It’s just one sentence – 19 words – but its disappearance from a proposed 100-year plan to manage the Albuquerque Metro area’s water supply has critics saying its omission could dramatically draw down the aquifer in future years. The critics also charge it’s part of a plan by water insiders and consultants to flip Bernalillo County’s water strategy without any real public input and that it will work to the benefit of the proposed Santolina master-planned community on Albuquerque’s far West Side. This piece originally appeared in ABQ Free Press. The change is to the Albuquerque Bernalillo County Water Utility Authority’s Water Resources Management Strategy, which was last updated in 2007. The current version of the strategy’s Policy B says, “The Authority shall limit the use of ground water except to meet peak demands or during times of drought.”
But that sentence is missing from the water authority’s proposed revised strategy, which could be approved by the utility’s board of directors later this summer.
A political action committee’s support of Steven Michael Quezada for Bernalillo County Commission is leading to questions because of the donors behind it—including from Quezada himself. Last month, the New Mexicans for New Mexico PAC paid for billboards that reference the actor and comedian’s most well-known credential—his supporting role as DEA Agent Steven Gomez in the cable TV drama “Breaking Bad.”
“Elect Breaking Bad’s good guy,” read the billboards, which also feature a picture of smiling Quezada and his name written in a font reminiscent of the opening credits of the popular TV series. The funders behind New Mexicans for New Mexico PAC, which is independent of Quezada’s campaign, are developers and lawyers with ties to Santolina, a controversial planned development of residences that the county commission approved zoning changes for last year. Santolina’s backers say the planned development could be home to as many as 90,000 people over the next 40 to 50 years. But the issue has sparked outrage from critics who call it sprawl development and point to British-based multinational bank Barclays, which owns the land Santolina is set to be built on, as the corporate driver behind it.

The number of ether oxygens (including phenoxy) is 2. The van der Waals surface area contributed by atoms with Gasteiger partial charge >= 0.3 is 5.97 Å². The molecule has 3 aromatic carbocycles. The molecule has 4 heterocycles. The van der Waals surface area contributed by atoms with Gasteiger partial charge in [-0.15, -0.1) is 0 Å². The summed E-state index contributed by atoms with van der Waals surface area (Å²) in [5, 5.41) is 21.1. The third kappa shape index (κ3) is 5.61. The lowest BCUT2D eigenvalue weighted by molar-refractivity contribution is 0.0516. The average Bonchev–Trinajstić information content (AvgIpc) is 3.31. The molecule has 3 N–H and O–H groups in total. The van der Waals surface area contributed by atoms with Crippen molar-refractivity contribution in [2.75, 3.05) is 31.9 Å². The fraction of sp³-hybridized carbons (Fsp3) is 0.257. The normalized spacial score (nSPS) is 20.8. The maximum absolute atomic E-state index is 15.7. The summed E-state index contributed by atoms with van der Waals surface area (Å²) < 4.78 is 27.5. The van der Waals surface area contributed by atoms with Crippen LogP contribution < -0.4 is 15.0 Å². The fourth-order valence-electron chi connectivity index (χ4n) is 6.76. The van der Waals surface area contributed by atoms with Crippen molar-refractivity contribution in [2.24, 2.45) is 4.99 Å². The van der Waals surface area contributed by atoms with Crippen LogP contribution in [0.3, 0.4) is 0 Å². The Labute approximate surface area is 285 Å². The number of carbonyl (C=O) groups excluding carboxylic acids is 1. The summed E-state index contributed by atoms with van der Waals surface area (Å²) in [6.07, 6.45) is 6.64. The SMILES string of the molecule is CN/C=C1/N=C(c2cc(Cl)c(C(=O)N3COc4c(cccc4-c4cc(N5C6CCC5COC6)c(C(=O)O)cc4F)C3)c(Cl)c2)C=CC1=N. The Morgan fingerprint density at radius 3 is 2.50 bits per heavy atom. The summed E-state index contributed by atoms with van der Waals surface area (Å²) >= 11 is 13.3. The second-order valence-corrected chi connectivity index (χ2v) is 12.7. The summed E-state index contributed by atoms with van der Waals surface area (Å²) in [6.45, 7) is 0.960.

When the Bernalillo County Commission considered and eventually approved the first stages of a controversial planned community last summer, commissioners took public subsidies for the development off the table. Nine months later, those subsidies are back on the table. Last week, Western Albuquerque Land Holdings (WALH), the company set up by London-based multinational bank Barclays and two other investors behind Santolina, submitted an application with Bernalillo County for 40 public improvement districts (PIDs) for the planned development. Santolina is a planned community that developers say would cover 22 square miles of land on Albuquerque’s West Side and house up to 90,000 people over the next 40 to 50 years. Critics call Santolina sprawl development while proponents argue it is tailored for the area’s projected population growth.